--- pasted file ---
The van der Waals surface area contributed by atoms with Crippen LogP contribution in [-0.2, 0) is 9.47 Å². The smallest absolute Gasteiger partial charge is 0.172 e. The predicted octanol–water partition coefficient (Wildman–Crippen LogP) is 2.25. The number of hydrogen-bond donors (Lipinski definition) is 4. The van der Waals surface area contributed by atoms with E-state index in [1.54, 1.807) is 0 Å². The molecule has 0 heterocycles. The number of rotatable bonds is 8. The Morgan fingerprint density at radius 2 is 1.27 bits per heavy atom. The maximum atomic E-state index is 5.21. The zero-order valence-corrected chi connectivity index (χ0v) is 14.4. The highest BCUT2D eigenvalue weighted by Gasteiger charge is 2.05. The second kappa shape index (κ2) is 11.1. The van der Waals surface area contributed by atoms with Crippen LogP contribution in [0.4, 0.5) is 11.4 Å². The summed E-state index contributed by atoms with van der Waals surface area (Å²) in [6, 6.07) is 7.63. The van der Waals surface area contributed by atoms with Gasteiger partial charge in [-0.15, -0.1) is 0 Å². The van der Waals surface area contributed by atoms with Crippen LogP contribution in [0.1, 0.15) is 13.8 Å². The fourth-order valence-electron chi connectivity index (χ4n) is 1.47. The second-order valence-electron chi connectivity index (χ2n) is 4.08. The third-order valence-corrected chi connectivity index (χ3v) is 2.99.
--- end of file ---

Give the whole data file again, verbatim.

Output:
The van der Waals surface area contributed by atoms with Crippen LogP contribution in [-0.2, 0) is 9.47 Å². The smallest absolute Gasteiger partial charge is 0.172 e. The predicted octanol–water partition coefficient (Wildman–Crippen LogP) is 2.25. The number of hydrogen-bond donors (Lipinski definition) is 4. The van der Waals surface area contributed by atoms with E-state index in [1.54, 1.807) is 0 Å². The molecule has 0 heterocycles. The number of rotatable bonds is 8. The Morgan fingerprint density at radius 2 is 1.27 bits per heavy atom. The maximum atomic E-state index is 5.21. The zero-order valence-corrected chi connectivity index (χ0v) is 14.4. The highest BCUT2D eigenvalue weighted by Gasteiger charge is 2.05. The second kappa shape index (κ2) is 11.1. The van der Waals surface area contributed by atoms with Crippen LogP contribution in [0.4, 0.5) is 11.4 Å². The summed E-state index contributed by atoms with van der Waals surface area (Å²) in [6, 6.07) is 7.63. The van der Waals surface area contributed by atoms with Gasteiger partial charge in [-0.15, -0.1) is 0 Å². The van der Waals surface area contributed by atoms with Crippen LogP contribution in [0.1, 0.15) is 13.8 Å². The fourth-order valence-electron chi connectivity index (χ4n) is 1.47. The second-order valence-electron chi connectivity index (χ2n) is 4.08. The third-order valence-corrected chi connectivity index (χ3v) is 2.99.